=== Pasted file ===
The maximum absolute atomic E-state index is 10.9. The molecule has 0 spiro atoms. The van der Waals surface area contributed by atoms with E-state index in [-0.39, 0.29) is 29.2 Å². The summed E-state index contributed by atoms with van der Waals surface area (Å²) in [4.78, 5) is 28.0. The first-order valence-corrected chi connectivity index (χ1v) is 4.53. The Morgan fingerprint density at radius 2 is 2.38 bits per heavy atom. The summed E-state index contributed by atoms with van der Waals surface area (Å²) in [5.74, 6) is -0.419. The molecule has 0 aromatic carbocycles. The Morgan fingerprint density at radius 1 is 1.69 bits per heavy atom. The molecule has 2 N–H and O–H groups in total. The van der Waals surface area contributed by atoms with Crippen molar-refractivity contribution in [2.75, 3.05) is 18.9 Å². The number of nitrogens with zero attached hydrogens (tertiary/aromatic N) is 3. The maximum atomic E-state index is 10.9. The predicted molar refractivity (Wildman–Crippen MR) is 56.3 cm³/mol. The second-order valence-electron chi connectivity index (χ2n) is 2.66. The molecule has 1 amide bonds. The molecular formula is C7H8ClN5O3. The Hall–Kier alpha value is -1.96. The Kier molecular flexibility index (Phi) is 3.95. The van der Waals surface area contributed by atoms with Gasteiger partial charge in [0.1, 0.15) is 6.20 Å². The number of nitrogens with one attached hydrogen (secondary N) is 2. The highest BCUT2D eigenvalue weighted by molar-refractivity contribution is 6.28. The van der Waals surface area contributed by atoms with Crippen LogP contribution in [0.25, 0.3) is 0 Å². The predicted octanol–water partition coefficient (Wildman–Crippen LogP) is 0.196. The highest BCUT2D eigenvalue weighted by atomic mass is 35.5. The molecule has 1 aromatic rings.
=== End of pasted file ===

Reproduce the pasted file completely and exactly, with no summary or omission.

The maximum absolute atomic E-state index is 10.9. The molecule has 0 spiro atoms. The van der Waals surface area contributed by atoms with E-state index in [-0.39, 0.29) is 29.2 Å². The summed E-state index contributed by atoms with van der Waals surface area (Å²) in [4.78, 5) is 28.0. The first-order valence-corrected chi connectivity index (χ1v) is 4.53. The Morgan fingerprint density at radius 2 is 2.38 bits per heavy atom. The summed E-state index contributed by atoms with van der Waals surface area (Å²) in [5.74, 6) is -0.419. The molecule has 0 aromatic carbocycles. The Morgan fingerprint density at radius 1 is 1.69 bits per heavy atom. The molecule has 2 N–H and O–H groups in total. The van der Waals surface area contributed by atoms with Crippen molar-refractivity contribution in [2.75, 3.05) is 18.9 Å². The number of nitrogens with zero attached hydrogens (tertiary/aromatic N) is 3. The maximum atomic E-state index is 10.9. The predicted molar refractivity (Wildman–Crippen MR) is 56.3 cm³/mol. The second-order valence-electron chi connectivity index (χ2n) is 2.66. The molecule has 1 amide bonds. The molecular formula is C7H8ClN5O3. The Hall–Kier alpha value is -1.96. The Kier molecular flexibility index (Phi) is 3.95. The van der Waals surface area contributed by atoms with Gasteiger partial charge in [0.1, 0.15) is 6.20 Å². The number of nitrogens with one attached hydrogen (secondary N) is 2. The highest BCUT2D eigenvalue weighted by molar-refractivity contribution is 6.28. The van der Waals surface area contributed by atoms with Crippen LogP contribution in [0.25, 0.3) is 0 Å². The predicted octanol–water partition coefficient (Wildman–Crippen LogP) is 0.196. The highest BCUT2D eigenvalue weighted by atomic mass is 35.5. The molecule has 1 aromatic rings.